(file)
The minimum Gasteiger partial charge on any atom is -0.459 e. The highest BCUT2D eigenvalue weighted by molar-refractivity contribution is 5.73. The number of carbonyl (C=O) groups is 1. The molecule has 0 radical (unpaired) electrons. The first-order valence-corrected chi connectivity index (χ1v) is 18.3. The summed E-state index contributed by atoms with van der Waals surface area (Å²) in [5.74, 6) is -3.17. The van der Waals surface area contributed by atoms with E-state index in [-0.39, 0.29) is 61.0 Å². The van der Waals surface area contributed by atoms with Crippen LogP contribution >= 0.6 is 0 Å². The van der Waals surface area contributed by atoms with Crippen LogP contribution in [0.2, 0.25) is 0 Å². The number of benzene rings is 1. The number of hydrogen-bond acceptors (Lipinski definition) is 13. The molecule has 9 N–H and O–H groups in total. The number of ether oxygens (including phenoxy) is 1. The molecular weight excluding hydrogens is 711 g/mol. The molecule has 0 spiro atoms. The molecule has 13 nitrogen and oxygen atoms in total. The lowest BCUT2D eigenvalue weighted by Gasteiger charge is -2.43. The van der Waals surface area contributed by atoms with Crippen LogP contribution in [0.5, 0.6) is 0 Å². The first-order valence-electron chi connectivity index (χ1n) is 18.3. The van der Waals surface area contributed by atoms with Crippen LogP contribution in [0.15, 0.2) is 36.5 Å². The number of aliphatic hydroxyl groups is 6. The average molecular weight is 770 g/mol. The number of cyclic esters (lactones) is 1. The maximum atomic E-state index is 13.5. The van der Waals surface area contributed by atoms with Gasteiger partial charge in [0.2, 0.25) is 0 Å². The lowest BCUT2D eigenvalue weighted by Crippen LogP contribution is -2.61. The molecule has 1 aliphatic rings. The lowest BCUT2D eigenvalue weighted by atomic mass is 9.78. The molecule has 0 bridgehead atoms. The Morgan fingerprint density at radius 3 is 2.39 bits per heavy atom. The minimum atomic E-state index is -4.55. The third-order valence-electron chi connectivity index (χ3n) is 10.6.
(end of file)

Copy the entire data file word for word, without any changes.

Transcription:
The minimum Gasteiger partial charge on any atom is -0.459 e. The highest BCUT2D eigenvalue weighted by molar-refractivity contribution is 5.73. The number of carbonyl (C=O) groups is 1. The molecule has 0 radical (unpaired) electrons. The first-order valence-corrected chi connectivity index (χ1v) is 18.3. The summed E-state index contributed by atoms with van der Waals surface area (Å²) in [5.74, 6) is -3.17. The van der Waals surface area contributed by atoms with E-state index in [-0.39, 0.29) is 61.0 Å². The van der Waals surface area contributed by atoms with Crippen LogP contribution >= 0.6 is 0 Å². The van der Waals surface area contributed by atoms with Crippen LogP contribution in [0.2, 0.25) is 0 Å². The number of benzene rings is 1. The number of hydrogen-bond acceptors (Lipinski definition) is 13. The molecule has 9 N–H and O–H groups in total. The number of ether oxygens (including phenoxy) is 1. The molecular weight excluding hydrogens is 711 g/mol. The molecule has 0 spiro atoms. The molecule has 13 nitrogen and oxygen atoms in total. The lowest BCUT2D eigenvalue weighted by Gasteiger charge is -2.43. The van der Waals surface area contributed by atoms with Crippen LogP contribution in [0.5, 0.6) is 0 Å². The first-order valence-electron chi connectivity index (χ1n) is 18.3. The van der Waals surface area contributed by atoms with Crippen LogP contribution in [0.15, 0.2) is 36.5 Å². The number of aliphatic hydroxyl groups is 6. The average molecular weight is 770 g/mol. The number of cyclic esters (lactones) is 1. The maximum atomic E-state index is 13.5. The van der Waals surface area contributed by atoms with Gasteiger partial charge in [0.2, 0.25) is 0 Å². The lowest BCUT2D eigenvalue weighted by Crippen LogP contribution is -2.61. The molecule has 1 aliphatic rings. The lowest BCUT2D eigenvalue weighted by atomic mass is 9.78. The molecule has 0 bridgehead atoms. The Morgan fingerprint density at radius 3 is 2.39 bits per heavy atom. The minimum atomic E-state index is -4.55. The third-order valence-electron chi connectivity index (χ3n) is 10.6.